Ilise recommends identifying your needs for the work first. It helps you assign the same weight to every inquiry, but could possibly cut down on the number of follow-ups you do each month. E.g., if you know how much income you need to generate each month to cover your expenses, you'll know which prospects and proposals to follow up with and how much time to spend pursuing them.
Here are some follow-up email templates you can use.
Habit #3: Under promise and over deliver.
Of course, you should always deliver exactly what you promise in your work agreements. But, to really wow clients, deliver a bit more to them and watch what happens.
- If your client asks for a Monday deadline, send over the draft by the Friday before, if possible.
- If they ask for a website content revision, deliver that project, along with a few other ideas they could implement.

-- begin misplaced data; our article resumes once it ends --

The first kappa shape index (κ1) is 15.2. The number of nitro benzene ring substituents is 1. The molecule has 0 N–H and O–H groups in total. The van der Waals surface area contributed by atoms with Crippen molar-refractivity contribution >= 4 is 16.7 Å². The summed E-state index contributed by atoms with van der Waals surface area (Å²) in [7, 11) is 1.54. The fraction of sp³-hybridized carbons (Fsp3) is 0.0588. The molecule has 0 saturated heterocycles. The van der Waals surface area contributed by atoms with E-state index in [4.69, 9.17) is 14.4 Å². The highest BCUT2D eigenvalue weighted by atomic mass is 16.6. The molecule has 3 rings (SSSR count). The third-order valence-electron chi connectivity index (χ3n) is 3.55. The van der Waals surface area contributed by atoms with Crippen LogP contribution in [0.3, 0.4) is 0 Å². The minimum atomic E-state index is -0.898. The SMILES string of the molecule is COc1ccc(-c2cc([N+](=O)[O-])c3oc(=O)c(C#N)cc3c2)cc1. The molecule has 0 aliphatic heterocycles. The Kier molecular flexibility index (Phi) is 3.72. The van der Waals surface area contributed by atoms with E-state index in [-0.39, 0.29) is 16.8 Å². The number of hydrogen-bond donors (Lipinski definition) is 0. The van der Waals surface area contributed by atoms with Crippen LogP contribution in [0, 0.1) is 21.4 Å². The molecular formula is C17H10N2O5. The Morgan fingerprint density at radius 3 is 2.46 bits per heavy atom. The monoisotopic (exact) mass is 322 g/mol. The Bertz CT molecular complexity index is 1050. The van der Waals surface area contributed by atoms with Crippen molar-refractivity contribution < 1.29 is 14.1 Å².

- If you're unsure about how to proceed on a project, ask them about it. It's always better to clarify than to overstep and deliver a work product that jeopardizes the relationship.
The freelancing world is very competitive, and there will always be someone waiting to take your place. Don't let them! Over delivering creates a very positive relationship with the client, so when the have future work, you're the first person they contact about it.
(Aside: Often they'll ask you to work on the suggestions you make to them, so don't be scared to do it. Even if they don't go with you, they'll still think of you positively, because you helped them grow their business, which is their ultimate goal.)
Develop better habits for a more stable freelancing business
Changing habits is hard, but if you're able to master these three habits, you'll grow your freelance business year-round. You'll reduce and even eliminate all the stress about your work schedule and the state of your bank account. This will leave you free to spread your freelancing wings and evolve your business into something more.
Perhaps it's to create an empire, or maybe you want to work less and spend more time with your family. Whatever it is, these habits will help even out your income, so you can plan for the future and enjoy life, whatever life is for you.